I also appreciate that the series consciously centers the voices of women of color. While Indigenous, Black, and other women of color are at the heart of organizing for climate justice across the country and around the globe, mainstream coverage of the movement often neglects their stories. In the first episode, Colette Pichon Battle, founder and executive director of the Gulf Coast Center for Law & Policy, explains that women are “invisibilized” because they’re not always working within formal structures: 

For the last 15 years since Katrina, it has been women on the front lines of everything. Inevitably when there’s a movie, or video, or ability to speak to Congress, there’s a man that has been given the talking points that have been cultivated by a lot of women who are working really hard down here. . . . This community has been able to recover because of the work of women in this region, in particular women of color and Native American women.

I want my students to hear Pichon Battle’s perspective to counterbalance the prominent images of white, male heads of state meeting to “solve” the climate crisis at U.N. meetings, as well as the mostly white, male climate scientists and environmentalists featured in so many documentaries. Representation matters and it’s essential that our students see accurate portrayals of the people doing the lion’s share of grassroots climate justice work. In addition, Pichon Battle explains that there is further value in the stories of the communities struggling, organizing, and repairing on the front lines:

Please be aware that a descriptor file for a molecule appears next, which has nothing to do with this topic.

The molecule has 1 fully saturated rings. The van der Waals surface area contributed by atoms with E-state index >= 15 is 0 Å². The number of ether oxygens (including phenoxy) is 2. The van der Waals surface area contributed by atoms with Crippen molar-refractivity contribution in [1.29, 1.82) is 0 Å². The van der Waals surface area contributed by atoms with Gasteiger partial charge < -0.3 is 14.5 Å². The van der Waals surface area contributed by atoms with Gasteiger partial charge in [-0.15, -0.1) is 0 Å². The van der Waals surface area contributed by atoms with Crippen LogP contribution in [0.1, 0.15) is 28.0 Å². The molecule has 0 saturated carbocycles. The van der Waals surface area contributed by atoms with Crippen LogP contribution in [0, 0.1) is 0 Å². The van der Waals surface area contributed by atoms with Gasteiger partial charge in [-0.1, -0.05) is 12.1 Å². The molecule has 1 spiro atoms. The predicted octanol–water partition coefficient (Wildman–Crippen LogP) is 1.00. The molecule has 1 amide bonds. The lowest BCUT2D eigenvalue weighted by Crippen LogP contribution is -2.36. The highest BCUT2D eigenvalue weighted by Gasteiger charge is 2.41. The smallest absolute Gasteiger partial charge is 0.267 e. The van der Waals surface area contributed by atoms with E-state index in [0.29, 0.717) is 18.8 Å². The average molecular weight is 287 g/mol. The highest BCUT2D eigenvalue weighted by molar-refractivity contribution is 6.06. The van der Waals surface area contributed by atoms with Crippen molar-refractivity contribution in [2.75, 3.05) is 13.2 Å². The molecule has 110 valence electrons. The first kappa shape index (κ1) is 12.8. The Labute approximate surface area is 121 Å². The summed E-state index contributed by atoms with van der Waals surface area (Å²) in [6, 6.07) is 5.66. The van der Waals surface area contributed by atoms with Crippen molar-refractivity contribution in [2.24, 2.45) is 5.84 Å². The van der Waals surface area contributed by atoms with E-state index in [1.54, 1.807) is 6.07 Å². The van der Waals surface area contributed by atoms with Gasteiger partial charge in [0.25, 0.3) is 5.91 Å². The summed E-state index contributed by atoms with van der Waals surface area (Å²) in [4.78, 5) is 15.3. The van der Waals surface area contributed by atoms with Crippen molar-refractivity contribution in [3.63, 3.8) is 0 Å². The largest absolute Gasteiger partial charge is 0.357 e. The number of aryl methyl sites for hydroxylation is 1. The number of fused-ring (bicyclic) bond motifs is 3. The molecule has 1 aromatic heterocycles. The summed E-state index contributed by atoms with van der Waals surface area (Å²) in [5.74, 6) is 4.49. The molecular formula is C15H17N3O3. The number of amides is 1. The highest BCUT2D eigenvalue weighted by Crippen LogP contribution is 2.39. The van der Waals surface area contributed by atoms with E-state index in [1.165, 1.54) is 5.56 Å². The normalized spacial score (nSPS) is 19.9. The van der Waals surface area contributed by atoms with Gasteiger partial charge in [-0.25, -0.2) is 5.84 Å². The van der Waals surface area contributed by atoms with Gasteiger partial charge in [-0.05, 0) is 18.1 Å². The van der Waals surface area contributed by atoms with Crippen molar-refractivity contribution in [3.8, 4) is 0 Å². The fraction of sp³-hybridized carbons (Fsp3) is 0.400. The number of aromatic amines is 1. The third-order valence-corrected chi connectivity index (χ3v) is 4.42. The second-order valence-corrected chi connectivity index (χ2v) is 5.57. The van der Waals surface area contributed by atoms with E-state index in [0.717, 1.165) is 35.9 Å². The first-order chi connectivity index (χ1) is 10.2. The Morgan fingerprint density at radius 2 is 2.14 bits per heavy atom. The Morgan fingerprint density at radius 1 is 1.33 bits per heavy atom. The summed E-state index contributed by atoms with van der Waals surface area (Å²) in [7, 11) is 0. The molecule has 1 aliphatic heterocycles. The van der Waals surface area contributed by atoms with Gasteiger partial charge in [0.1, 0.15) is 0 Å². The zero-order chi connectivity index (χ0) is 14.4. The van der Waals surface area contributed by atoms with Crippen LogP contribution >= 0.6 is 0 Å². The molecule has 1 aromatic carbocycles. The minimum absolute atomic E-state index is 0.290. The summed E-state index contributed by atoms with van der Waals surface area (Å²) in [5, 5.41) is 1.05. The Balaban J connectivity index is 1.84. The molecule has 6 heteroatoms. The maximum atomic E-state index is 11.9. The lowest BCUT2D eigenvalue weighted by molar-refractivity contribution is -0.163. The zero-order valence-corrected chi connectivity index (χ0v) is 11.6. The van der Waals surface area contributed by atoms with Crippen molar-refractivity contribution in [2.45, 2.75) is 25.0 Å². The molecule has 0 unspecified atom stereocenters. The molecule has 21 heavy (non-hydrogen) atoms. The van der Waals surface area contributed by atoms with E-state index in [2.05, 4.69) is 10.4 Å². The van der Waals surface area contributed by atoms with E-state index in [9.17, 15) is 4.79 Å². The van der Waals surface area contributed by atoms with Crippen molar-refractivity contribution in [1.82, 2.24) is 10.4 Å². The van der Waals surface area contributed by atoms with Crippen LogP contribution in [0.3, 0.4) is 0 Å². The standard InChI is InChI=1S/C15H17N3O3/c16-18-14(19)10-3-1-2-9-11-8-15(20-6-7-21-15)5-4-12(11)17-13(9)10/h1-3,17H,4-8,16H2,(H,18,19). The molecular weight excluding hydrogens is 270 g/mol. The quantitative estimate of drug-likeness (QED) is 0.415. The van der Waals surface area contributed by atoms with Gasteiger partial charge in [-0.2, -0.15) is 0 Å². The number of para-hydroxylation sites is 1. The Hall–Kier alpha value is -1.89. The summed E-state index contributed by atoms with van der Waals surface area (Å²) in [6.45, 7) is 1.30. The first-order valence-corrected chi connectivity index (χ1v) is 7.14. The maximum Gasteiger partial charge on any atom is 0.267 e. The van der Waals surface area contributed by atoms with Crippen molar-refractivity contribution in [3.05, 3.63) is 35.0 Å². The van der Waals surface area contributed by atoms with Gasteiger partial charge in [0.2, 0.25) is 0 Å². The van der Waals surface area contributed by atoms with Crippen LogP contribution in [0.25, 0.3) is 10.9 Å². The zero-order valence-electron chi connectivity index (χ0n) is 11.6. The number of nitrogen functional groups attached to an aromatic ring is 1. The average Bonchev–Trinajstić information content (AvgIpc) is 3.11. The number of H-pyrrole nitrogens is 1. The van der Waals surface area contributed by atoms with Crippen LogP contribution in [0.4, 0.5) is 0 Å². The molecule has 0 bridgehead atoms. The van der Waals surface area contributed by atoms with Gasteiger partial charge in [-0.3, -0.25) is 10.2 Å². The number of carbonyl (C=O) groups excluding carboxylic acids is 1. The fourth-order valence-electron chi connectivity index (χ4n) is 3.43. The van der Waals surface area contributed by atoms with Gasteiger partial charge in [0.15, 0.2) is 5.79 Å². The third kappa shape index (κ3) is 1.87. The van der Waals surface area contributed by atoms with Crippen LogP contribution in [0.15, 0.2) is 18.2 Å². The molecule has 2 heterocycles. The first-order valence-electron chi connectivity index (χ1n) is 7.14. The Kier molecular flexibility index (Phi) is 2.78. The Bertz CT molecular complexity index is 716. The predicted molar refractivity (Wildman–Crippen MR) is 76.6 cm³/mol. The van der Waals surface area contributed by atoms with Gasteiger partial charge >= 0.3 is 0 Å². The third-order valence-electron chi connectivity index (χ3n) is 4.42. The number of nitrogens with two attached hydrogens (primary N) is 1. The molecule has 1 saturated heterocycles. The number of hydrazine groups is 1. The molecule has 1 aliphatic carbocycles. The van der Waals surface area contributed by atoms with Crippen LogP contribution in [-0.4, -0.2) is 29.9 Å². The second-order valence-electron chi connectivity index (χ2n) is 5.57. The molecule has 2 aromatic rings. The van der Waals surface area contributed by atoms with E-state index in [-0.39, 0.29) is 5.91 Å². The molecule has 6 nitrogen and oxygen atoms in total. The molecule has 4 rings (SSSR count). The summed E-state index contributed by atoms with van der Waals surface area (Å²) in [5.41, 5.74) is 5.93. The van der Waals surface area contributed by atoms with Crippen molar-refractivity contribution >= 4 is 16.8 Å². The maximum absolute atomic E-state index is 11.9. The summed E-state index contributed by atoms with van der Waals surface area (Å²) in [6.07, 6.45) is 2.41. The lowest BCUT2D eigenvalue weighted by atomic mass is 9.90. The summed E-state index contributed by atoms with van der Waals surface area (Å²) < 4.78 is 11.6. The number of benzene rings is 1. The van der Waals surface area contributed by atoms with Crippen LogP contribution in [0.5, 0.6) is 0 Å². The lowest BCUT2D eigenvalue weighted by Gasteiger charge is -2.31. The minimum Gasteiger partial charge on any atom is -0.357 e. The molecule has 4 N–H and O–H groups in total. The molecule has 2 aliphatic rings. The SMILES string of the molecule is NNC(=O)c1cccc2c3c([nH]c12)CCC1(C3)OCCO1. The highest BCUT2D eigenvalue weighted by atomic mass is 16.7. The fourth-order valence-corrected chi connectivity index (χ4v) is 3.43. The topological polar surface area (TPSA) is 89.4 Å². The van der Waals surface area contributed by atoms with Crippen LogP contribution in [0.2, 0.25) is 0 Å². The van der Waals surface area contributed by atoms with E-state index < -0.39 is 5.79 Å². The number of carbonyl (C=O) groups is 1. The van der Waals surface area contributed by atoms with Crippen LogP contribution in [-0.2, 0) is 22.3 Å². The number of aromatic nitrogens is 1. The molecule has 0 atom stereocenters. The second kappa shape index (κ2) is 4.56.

If we want to know how to survive what is coming, we’re going to have to talk to the survivors. And I’m excited that those survivors are Native American and African American. There’s an acknowledgement that has to come in order for us to survive, and it’s that the strongest, most knowledgeable people are the ones that our capitalist society values the least, but if we’re going to survive this climate crisis, we’re going to have to value them the most.

The idea that we need to listen to the survivors resonated with Lucia, who wrote: 

Not recognizing the contributions of women of color or actively working to uplift their voices and the issues they raise is not only a disservice to their communities, but a disservice to all who care about the planet. In order to create long-lasting change within the climate crisis, we ought to be listening to the voices of those who are most affected by the often disastrous consequences of climate change.

The generational knowledge, resilience, and commitment to community exemplified in the stories told in As She Rises are exactly the antidote needed to fight off the understandable despair our students feel as they watch the adults in power fail time and again to create meaningful climate policy at the scale called for by the crisis. But the lesson underlying Pichon Battle’s words and As She Rises as a whole is that the sort of transformation we need will start not with those in the halls of power, but with the local efforts of people acting in right relationship with the land and their communities. If our survival depends on listening to the survivors, then our classrooms are a great place to start.

Tim Swinehart ( teaches at Lincoln High School in Portland, Oregon, and co-edited the Rethinking Schools book A People’s Curriculum for the Earth: Teaching Climate Change and the Environmental Crisis.